Drop in childhood vaccinations amid COVID-19 disruption: UNICEF

UN children’s agency says some 67 million children missed routine shots, raising risk of measles and polio outbreaks.

A girl in Indonesia receiving a polio vaccine. She is tipping her head back and looking to the ceiling. The health worker is putting the vaccine on her tongue
A child in Indonesia receives a polio vaccine [File: Aditya Aji/AFP]

Some 67 million children around the world partially or completely missed routine vaccinations between 2019 and 2021 because of lockdowns and the disruption to healthcare caused by the COVID-19 pandemic, according to the United Nations children’s agency.

“More than a decade of hard-earned gains in routine childhood immunization have been eroded,” UNICEF warned in its annual State of the World’s Children report which was released on Wednesday, warning that getting back on track would be “challenging”.

Of the 67 million children whose vaccinations were “severely disrupted”, 48 million missed out on routine vaccines entirely, the agency said, warning of the potential for outbreaks of polio and measles.

Vaccine coverage among children declined in 112 countries and the percentage of children vaccinated worldwide slipped 5 percentage points to 81 percent, the lowest since 2008. Africa and South Asia were particularly hard-hit.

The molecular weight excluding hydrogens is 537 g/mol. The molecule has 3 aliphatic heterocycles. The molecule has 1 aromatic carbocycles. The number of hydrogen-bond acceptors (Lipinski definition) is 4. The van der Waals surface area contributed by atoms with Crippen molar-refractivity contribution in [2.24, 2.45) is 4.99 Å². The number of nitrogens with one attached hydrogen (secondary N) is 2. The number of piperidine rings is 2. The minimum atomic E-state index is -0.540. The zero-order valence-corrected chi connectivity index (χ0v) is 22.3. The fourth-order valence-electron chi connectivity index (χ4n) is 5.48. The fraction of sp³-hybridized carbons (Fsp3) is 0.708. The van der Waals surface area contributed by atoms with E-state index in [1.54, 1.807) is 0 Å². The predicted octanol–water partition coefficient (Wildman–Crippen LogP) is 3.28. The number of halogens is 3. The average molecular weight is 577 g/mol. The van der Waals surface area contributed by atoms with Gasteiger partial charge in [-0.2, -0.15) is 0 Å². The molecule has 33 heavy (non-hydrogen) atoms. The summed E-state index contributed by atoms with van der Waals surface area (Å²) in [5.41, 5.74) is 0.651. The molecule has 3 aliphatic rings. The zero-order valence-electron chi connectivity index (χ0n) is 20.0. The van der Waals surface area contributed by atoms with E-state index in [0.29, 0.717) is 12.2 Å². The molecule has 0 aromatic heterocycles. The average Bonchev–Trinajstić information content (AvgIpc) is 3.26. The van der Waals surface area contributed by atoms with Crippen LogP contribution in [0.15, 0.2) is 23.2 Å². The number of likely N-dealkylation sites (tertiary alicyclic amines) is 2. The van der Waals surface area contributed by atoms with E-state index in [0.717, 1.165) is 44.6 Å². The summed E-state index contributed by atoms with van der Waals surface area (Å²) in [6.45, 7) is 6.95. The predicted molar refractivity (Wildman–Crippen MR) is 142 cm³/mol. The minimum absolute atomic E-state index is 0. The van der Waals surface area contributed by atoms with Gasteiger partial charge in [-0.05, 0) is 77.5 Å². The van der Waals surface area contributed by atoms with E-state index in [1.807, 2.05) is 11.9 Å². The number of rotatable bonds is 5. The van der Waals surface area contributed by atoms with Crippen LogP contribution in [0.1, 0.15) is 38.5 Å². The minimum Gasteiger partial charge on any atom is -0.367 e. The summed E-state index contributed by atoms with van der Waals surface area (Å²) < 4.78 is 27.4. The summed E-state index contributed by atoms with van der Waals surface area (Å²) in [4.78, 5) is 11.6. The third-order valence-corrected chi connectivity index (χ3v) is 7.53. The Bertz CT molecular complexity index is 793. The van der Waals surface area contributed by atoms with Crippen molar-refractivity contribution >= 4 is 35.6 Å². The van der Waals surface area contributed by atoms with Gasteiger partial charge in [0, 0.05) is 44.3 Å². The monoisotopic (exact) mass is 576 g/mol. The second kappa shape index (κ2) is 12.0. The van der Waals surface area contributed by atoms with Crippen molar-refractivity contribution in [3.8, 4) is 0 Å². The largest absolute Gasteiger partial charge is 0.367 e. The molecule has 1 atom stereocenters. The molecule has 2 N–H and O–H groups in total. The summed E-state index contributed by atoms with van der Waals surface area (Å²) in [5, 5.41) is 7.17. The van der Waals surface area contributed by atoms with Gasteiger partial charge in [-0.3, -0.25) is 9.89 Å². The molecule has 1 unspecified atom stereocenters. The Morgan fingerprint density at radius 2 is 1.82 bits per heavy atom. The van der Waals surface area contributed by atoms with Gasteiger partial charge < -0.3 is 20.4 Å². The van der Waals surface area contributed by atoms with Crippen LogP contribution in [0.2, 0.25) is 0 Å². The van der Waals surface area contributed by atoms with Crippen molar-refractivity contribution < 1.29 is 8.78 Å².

“Vaccines have played a really important role in allowing more children to live healthy, long lives,” Brian Keeley, the report’s editor-in-chief, told the AFP news agency. “Any decline at all in vaccination rates is worrying.”

The slide in vaccination rates could be compounded by other crises, Keeley warned, from climate change to food insecurity.

“You’ve got increasing number of conflicts, economic stagnation in a lot of countries, climate emergencies, and so on,” he said. “This all sort of makes it harder and harder for health systems and countries to meet vaccination needs.”

UNICEF called on governments “to double-down on their commitment to increase financing for immunization” with special attention on accelerating “catch-up” vaccinations for those who missed their shots.

Measles killed about 2.6 million people each year, mostly children, before a vaccine was introduced in 1963. The number of deaths had fallen to 128,000 by 2021, but with vaccine coverage declining to 81 percent that year, compared with 86 percent in 2019, the number of cases doubled in 2022.

‘Warning signal’

The UNICEF report also flagged a drop in confidence in the importance of routine childhood vaccines.

In 52 of the 55 countries surveyed, the public perception of vaccines for children declined between 2019 and 2021, the UN agency said.

The data was a “worrying warning signal” of rising vaccine hesitancy amid misinformation, dwindling trust in governments and political polarisation, it said.

“We cannot allow confidence in routine immunizations to become another victim of the pandemic,” Catherine Russell, UNICEF executive director, said in a statement. “Otherwise, the next wave of deaths could be of more children with measles, diphtheria or other preventable diseases.”

In countries including Papua New Guinea and South Korea, agreement with the statement “vaccines are important for children” declined by 44 percent and by more than a third in Ghana, Senegal and Japan.

In the United States, it declined by 13.6 percentage points. In India, China and Mexico, confidence remained broadly the same or increased, the report added.

The report stressed that vaccine confidence can easily shift and the results may not indicate a long-term trend.

Despite the fall in confidence, more than 80 percent of respondents in almost half of the countries surveyed still said childhood vaccines were important.

Source: News Agencies